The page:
the project. And again, if you'd put in some escalation, it would 
have run the cost of the bond issue much over what the judgment 
was of the then Governor Edmund Brown Sr. on what the public 
might be able to vote for successfully. 

So there was no doubt about it in my mind that we had a great 
problem, particularly in the financial area. And there were also 
some difficult engineering problems. One of the big arguments 
when I came in was just starting to develop. That was how should 
the state get the water over the Tehachapi mountains. There were 
arguments with the Metropolitan Water District as to how that 
should be done. 


Gianelli: So, I knew that there were both very difficult engineering problems 
that still had to be faced by the department, as well as the finan 
cial problem. The assignment of the task force mission was prima 
rily to look at the problem of financing, but also to give us any 
other views they had with respect to the project as they looked 
at that. 

And that's why I. asked the governor to put on this task force 

a variety of people who had expertise in a variety of professions. 


Gianelli: We needed to look at the project in depth. We wanted them to give 
us some specific recommendations. I'd say that worked out very 
well, because, as 1 recall, only a few months after we were in 
office, I think still the spring of 1967, the task force came 
up with a report and pointed out that we were going to be some 
$300 million shy, I think by 1972, and $600 million shy by 198Q 
or whatever the date was, to complete the project as it was then 

So then I had the problem of, "What do we do about it?" and that 
leads into a number of other things which I'm sure you'll be 
interested to ask questions on. 

Chall: All right. You're talking about finishing it as it was designed. 
In that $600 million figure, you were considering also the Drain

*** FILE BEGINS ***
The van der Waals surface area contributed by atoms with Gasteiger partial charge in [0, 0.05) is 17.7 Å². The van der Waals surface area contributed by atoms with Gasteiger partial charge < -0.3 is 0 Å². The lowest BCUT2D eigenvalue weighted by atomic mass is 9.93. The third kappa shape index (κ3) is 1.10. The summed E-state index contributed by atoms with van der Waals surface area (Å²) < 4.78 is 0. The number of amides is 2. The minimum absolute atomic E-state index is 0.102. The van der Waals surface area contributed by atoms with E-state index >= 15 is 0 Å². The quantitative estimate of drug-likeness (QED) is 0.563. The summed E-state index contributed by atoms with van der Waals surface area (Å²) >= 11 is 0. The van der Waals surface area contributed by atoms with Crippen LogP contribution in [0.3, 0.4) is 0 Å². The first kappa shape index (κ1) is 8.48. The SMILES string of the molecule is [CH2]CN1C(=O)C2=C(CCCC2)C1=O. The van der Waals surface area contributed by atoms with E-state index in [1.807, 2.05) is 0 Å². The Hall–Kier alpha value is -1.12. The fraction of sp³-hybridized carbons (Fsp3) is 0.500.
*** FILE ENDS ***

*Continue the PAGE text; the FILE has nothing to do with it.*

and Peripheral Canal? 

Gianelli: Certain elements, yes. There were certain contributions made 

for both of those items as I recall, in the $600 million deficit, 
because they were originally projected to be completed by the 
1980s, so they were included in it. I don't believe they were 
both included in the 1972 shortfall, because I think the Drain 
was estimated to come on at a later date, and I think the 
Peripheral Canal was , too . 

At any rate, the six hundred did include, as I recall, those items. 
The three hundred, that we had to face by 1972, I think were not. 

Chall: You then, and I guess the task force also, thought you might delay 
some construction like the Eel River and the Peripheral Canal. 

Gianelli: The Eel River came along later, and that's another subject. You 
see, the state had contracts with all the water service agencies, 
and the financial integrity of the water project depended upon 
the state delivering water to those water supply contractors, so 
they could make a payment to the state, so the state could retire 
their bonds . 


Gianelli: So, my concern was to complete those features which would protect 

the integrity of the State Water Project. Others could be delayed 
for a later date, and also, I felt that some of the facilities 
could be staged. In other words, you wouldn't need the full water 
requirements right away so you could add on features later. 

But my number one concern was to build those things which were 
necessary to supply water to the thirty-one water supply contrac 
tors, to maintain the financial integrity of the project. Because 
every administration that had been involved with the project 
indicated that it would be so designed so as not to be a lien on 
the general tax base of the state. 

What that meant was that you had to so design the project that 
basically the revenues from it, water and power primarily, would 
pay the cost of debt service, and so forth. And so this was of 
great concern to me, and this is the thing we focused an awful 
lot of attention on early in our time. 

When our administration came into office, only a small part of 
the State Water Project was under construction. It is interesting 
to note that during my tenure as director, all of the State Water 
Project facilities from Oroville Dam on the Feather to Ferris Dam 
on Riverside County were completed and placed in operation. As 
I recall, we expended over $1% billion during this period. That 
is why project financing was so important. 

Chall: In order to get some of that funding, you either had to cut back, 
or stage, or delay, or you had to get money someplace else, or 
you had to do a little of each, I suppose. 

Gianelli: Yes, but we still had a chance to dictate which parts of the 
project would be constructed or staged. 

Chall: At the same time, as I understand it, there was some concern that 
the State Water Project at least on the part of Alan Post, and 
I'm sure others that the State Water Project would be monopolizing 
the state's bonding capacity. 

Gianelli: That's correct. 

Chall: If you issued more bonds, you'd have to cut somewhere else if you 
didn't cut the water project. So, I suppose there was quite a lot 
of controversy over just what to do about raising funds. 

Gianelli: Yes. Yes, there was.